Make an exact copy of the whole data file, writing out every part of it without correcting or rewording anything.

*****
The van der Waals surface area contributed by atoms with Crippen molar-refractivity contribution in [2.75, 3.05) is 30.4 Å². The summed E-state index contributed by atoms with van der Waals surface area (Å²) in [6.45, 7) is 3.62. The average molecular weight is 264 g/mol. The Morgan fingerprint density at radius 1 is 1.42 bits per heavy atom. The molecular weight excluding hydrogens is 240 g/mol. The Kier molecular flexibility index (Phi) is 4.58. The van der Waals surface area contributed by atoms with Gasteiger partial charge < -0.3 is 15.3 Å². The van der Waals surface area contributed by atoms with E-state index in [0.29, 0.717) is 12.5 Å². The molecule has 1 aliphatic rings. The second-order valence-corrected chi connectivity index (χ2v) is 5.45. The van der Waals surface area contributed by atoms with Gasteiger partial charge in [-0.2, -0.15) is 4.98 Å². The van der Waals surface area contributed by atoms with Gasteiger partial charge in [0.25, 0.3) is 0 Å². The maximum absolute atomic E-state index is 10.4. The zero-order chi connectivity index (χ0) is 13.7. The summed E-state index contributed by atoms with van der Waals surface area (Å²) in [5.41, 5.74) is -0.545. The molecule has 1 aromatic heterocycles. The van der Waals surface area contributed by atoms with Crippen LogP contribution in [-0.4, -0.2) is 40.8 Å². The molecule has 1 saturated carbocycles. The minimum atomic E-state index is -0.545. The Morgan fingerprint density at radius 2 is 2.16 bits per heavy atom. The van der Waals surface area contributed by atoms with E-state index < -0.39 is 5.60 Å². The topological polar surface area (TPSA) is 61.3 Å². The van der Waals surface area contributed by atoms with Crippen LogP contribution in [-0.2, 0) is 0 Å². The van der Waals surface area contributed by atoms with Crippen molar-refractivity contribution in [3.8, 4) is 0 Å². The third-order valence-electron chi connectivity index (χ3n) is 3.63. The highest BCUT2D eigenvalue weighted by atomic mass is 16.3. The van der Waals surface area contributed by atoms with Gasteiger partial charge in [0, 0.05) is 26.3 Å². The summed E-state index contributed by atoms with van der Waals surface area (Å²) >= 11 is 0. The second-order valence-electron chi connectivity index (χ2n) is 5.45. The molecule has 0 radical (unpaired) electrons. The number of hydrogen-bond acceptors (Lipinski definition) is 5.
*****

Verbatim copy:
The van der Waals surface area contributed by atoms with Crippen molar-refractivity contribution in [2.75, 3.05) is 30.4 Å². The summed E-state index contributed by atoms with van der Waals surface area (Å²) in [6.45, 7) is 3.62. The average molecular weight is 264 g/mol. The Morgan fingerprint density at radius 1 is 1.42 bits per heavy atom. The molecular weight excluding hydrogens is 240 g/mol. The Kier molecular flexibility index (Phi) is 4.58. The van der Waals surface area contributed by atoms with Gasteiger partial charge < -0.3 is 15.3 Å². The van der Waals surface area contributed by atoms with E-state index in [0.29, 0.717) is 12.5 Å². The molecule has 1 aliphatic rings. The second-order valence-corrected chi connectivity index (χ2v) is 5.45. The van der Waals surface area contributed by atoms with Gasteiger partial charge in [-0.2, -0.15) is 4.98 Å². The van der Waals surface area contributed by atoms with Gasteiger partial charge in [0.25, 0.3) is 0 Å². The maximum absolute atomic E-state index is 10.4. The zero-order chi connectivity index (χ0) is 13.7. The summed E-state index contributed by atoms with van der Waals surface area (Å²) in [5.41, 5.74) is -0.545. The molecule has 1 aromatic heterocycles. The van der Waals surface area contributed by atoms with Crippen LogP contribution in [-0.4, -0.2) is 40.8 Å². The molecule has 1 saturated carbocycles. The minimum atomic E-state index is -0.545. The Morgan fingerprint density at radius 2 is 2.16 bits per heavy atom. The van der Waals surface area contributed by atoms with E-state index < -0.39 is 5.60 Å². The topological polar surface area (TPSA) is 61.3 Å². The van der Waals surface area contributed by atoms with Crippen LogP contribution in [-0.2, 0) is 0 Å². The van der Waals surface area contributed by atoms with Crippen molar-refractivity contribution in [3.8, 4) is 0 Å². The third-order valence-electron chi connectivity index (χ3n) is 3.63. The highest BCUT2D eigenvalue weighted by atomic mass is 16.3. The van der Waals surface area contributed by atoms with Gasteiger partial charge in [0, 0.05) is 26.3 Å². The summed E-state index contributed by atoms with van der Waals surface area (Å²) >= 11 is 0. The second-order valence-electron chi connectivity index (χ2n) is 5.45. The molecule has 0 radical (unpaired) electrons. The number of hydrogen-bond acceptors (Lipinski definition) is 5.